Egg price gouging

As I mentioned up-thread, part of the price spike beginning in 2021 (which the chart confirms) was due to CA passing Proposition12, which requires that animals held in buildings, such as laying hens, breeding sows, or veal calves, “be housed in confinement systems that comply with specific standards for freedom of movement, cage-free design, and minimum floor space.”


Conspiracy Theory:

Major consumer-facing chicken feed producers colluded with major egg producers, changing chicken feed [somehow] such that backyard laying hens to stop laying. Thus the [tiny percentage of consuming public] dependent on the home grower is forced to buy commercial eggs.

Silly. But anecdotally, maybe there could be something wrong with the feed. I’ve a couple of friends in different states who have a mix of laying hens and older hens.

I had a call from one friend last night and he mentioned his flock suddenly stopped laying when he started a new bag of feed in October. They mainly graze for bugs and greenery and what not, but he supplements with feed (says domestic hens, unlike wild fowl, really can’t get enough by foraging alone). He normally gets about 15-20 eggs per day in winter, about half what he gets in summer. So I called the other friend this morning and he’s seen the same issue. He has a smaller flock and gets 8-10 per day in winter - but then, none, after he started a new bag of feed about 2 months ago.

The first friend got a second feed bag with different lot number, and tried that for a week. No laying. Then he stopped feeding (foraging only) and within 2 days all of his younger/laying hens were laying again. He let that go a few more days, then started feed from yet another new bag and within a few days they’d all stopped laying.

He’s repeated this several cycles now with the same results. He plans to keep cycling but said he’s also going to look for new brands of feed, and will play around with how much supplementation they actually need by reducing from his usual and watching for weight loss.

I told the other friend about the first one’s results so he’s going to try withholding feed for a few days to see what happens. He’s been playing with lighting and trying various other stuff so far.

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Wow that’s certainly suspicious! Is the feed imported? In any case maybe contact other egg biz folk & compare info.

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Egg prices are coming down now The timing fits with the flu losses, but I like the feed theory. Recently a balloon flew over from China targeting chicken feed.


pretty diabolical clever combining the car warranty thing w/ incompetently made feed. :thinking: :grin:

Mostly it reminds me of the times raw material producers of several US national brand pet foods have adulterated their product for gain. Add a bit of melamine and the raw protein analysis will come out higher.

Unfortunately it also is pretty hard on the kidneys, especially in older pets, even in low levels. But I don’t recall hearing about something like this happening in at least 10 years.

Dog food, cat food, fish food, even baby formula has been messed with like this.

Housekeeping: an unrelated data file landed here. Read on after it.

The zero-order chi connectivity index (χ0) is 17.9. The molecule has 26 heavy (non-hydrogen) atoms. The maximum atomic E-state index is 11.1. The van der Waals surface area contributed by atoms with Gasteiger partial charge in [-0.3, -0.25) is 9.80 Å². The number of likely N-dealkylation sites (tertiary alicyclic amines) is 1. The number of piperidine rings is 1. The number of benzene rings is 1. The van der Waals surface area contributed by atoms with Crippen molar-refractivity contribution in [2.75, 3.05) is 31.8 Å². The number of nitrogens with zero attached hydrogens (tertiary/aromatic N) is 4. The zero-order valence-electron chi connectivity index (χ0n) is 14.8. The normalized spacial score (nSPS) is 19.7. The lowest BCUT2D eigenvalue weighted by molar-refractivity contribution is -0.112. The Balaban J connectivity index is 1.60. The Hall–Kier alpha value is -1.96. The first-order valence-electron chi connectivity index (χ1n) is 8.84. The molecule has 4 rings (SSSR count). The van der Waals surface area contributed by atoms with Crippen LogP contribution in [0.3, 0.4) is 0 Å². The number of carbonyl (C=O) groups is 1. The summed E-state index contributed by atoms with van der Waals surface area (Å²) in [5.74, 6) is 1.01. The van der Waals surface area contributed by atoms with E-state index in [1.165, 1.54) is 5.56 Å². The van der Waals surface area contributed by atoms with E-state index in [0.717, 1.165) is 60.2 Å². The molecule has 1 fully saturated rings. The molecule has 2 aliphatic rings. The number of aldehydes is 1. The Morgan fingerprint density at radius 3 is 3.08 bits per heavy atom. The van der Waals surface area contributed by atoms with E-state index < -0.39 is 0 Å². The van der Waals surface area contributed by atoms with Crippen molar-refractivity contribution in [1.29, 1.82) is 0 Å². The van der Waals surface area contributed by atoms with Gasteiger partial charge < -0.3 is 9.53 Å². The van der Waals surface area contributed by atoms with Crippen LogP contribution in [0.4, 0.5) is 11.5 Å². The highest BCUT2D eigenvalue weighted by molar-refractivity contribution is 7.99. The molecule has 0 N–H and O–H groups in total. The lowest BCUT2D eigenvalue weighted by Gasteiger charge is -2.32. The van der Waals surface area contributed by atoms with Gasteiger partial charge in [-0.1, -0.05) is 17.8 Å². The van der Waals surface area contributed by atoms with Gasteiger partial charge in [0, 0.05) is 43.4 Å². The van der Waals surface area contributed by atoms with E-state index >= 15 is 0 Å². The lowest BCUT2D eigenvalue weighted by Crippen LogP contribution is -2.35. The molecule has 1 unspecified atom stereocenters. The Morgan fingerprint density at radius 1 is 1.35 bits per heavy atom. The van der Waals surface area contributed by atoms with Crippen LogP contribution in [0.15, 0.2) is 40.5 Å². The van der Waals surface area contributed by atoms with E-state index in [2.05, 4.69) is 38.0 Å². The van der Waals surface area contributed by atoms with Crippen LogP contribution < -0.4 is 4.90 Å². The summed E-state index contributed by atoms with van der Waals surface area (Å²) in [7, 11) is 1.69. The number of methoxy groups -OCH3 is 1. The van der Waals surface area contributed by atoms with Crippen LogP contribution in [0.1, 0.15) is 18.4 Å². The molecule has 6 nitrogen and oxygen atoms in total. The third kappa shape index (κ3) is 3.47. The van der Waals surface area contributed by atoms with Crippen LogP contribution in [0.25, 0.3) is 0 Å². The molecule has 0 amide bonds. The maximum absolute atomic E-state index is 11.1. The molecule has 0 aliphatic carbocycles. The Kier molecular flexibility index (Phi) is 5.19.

Who knows about the chicken feed, but it could be some accidental RM contam or deficiency. Seems too neat, though, even given my one friend’s experience with the on/off nature of it.

And coincidence does happen, that’s why we have a word for it.

Edit - wait, what’s the car warranty thing?



2 quotes come to mind:

Don’t ascribe to malice what can be plainly explained by incompetence.

Once is bad luck, twice is coincidence, three times is enemy action


Oh, haha. Thanks - I think I’ll borrow that one.

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A very key takeaway is that participating at the cash end of a production/distribution chain laden with variables does not necessarily an expert make.


On the other hand, on average, supermarkets operate on a profit margin of around 2% of sales. There’s a large amount of spoilage and, of course, some theft, in addition to other operating costs.

These two eggs came from the same carton. In all fairness I did purchase “medium” eggs because they were on a “clearance sale”. I just found it odd how different the size was from the same carton.

Size is based on carton weight, not individual egg weight.

I didn’t know that… In the past all of the medium eggs I had purchased were smaller than the large. I assumed they had a machine that sorted and packaged them according to size.


Oh, I’m sure they do. All the eggs in a carton are going to be more or less the same size. You’d have trouble getting a carton of jumbos if jumbo eggs occasionally wandered into the mediums.

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$8.77 - WM 18 count X-Large eggs for weeks now. Today - $5.64. The egg prices are a changin’.


Most producers do. While the official USDA answer is that 12 medium must weigh not less than X, and 12 large must not weigh less than Y, it’d be pretty hard to consistently hit those targets if you weren’t sorting individuals by mass to begin with.

I mentioned upthread that I’ve tested all the eggs from a large chain grocer and they were close, 1-2 grams variation, but Aldi’s large had large variation within in a single dozen. Usually the dozen still met target, but a few times were underweight.

I wonder if producers have a bit of leeway, for example they might not be going against the regs so long as the number of low-weight cartons is outweighed (pun) by the high-weight cartons?

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